|Name||Kenley Primary School|
|Ofsted Inspection Rating||Good|
|Address||New Barn Lane, Whyteleafe, CR3 0EX|
|Religious Character||Does Not Apply|
|Number of Pupils||188 (52.7% boys 47.3% girls)|
|Number of Pupils per Teacher||18.3|
|Percentage Free School Meals||24.5%|
|Percentage English is Not First Language||8.2%|
|Pupils with SEN Support||9.6%|
|Catchment Area Indicator Available||Yes|
|Last Distance Offered Available||No|
Highlights from Latest Full Inspection (27 November 2013)
There may have been more recent inspections such as monitoring visits or short inspections. For details of all inspections, please view this provider on our map here.
Information about this school
Kenley Primary School is an average-sized primary school. Most pupils are from White British backgrounds. The proportion of disabled pupils and those with special educational needs supported through school action is below average. The proportion supported at school action plus or with a statement of special educational needs is also below average. The proportion of pupils for whom the school receives the pupil premium (additional funding for pupils known to be eligible for free school meals, those looked after by the local authority and those from other groups) is broadly average. The school meets the government’s current floor standards, which set the minimum expectations for pupils’ progress and attainment in English and mathematics. The school receives support from the executive headteacher of Bandon Hill Primary School, Sutton, a National Leader of Education. The school offers breakfast and after-school clubs. These are managed and inspected separately. There is a private nursery on site. This is also separately inspected. There is one class in each year group, other than in Year 1, where there are two.
Summary of key findings for parents and pupils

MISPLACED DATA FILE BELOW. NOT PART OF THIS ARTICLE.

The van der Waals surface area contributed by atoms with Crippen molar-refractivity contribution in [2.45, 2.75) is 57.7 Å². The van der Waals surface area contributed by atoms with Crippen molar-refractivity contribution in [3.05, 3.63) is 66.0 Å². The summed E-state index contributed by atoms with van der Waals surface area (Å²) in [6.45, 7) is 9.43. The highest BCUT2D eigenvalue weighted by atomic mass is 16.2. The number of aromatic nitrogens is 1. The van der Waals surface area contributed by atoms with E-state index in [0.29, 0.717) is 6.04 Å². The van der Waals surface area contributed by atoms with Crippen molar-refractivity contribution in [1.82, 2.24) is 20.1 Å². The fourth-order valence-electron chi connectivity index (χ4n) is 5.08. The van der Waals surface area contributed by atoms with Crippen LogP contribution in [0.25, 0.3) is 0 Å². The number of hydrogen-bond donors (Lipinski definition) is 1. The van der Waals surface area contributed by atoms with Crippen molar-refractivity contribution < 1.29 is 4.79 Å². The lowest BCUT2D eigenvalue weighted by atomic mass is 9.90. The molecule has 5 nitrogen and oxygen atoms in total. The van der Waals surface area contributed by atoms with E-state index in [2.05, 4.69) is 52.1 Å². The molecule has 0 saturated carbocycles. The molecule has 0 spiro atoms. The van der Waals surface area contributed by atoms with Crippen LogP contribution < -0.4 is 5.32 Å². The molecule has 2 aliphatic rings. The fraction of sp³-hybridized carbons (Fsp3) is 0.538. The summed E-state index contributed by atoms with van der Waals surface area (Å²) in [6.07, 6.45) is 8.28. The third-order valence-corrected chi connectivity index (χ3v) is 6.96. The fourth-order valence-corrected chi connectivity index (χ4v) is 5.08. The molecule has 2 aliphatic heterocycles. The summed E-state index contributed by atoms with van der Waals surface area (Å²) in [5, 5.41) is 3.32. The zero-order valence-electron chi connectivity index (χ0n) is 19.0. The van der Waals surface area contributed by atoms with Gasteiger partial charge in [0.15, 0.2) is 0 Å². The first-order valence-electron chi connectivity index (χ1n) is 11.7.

This is a good school. Standards have risen in the last four years and in mathematics and writing at the end of Year 6 in 2013 were above those usually seen in most schools. Pupils’ progress, including that of more able pupils, has been good over the last three years. Progress was outstanding in Year 6 in mathematics in 2013. Pupils supported by the pupil premium funding make mostly good progress and this is improving. Children in the Early Years Foundation Stage make good, and often outstanding, progress in developing their early learning, as a result of high quality teaching. Pupils enjoy school and feel safe. Behaviour and attitudes to learning are good. Teaching is frequently good, with some that is outstanding. Provision for disabled pupils and those who have special educational needs is improving. The progress made by these pupils is now more consistently good. Governors, senior leaders and managers have been successful in securing improvements in teaching and achievement. The restructured senior leadership team has increased the school’s capacity to improve. Governors have become more confident in challenging school leaders in relation to standards and pupils’ progress. It is not yet an outstanding school because : Pupils do not make as rapid progress, or reach as high standards, in reading as in other subjects. Not enough attention is given to building fluency or confidence, or to promoting reading for pleasure. Good practice in the marking of writing is less evident in other subjects. Pupils do not have enough opportunities to respond to teachers’ marking of their work. Existing plans for the development of additional sporting opportunities do not go far enough in identifying new opportunities for pupils to participate in sport, nor are they sufficiently tied to the development of staff skills.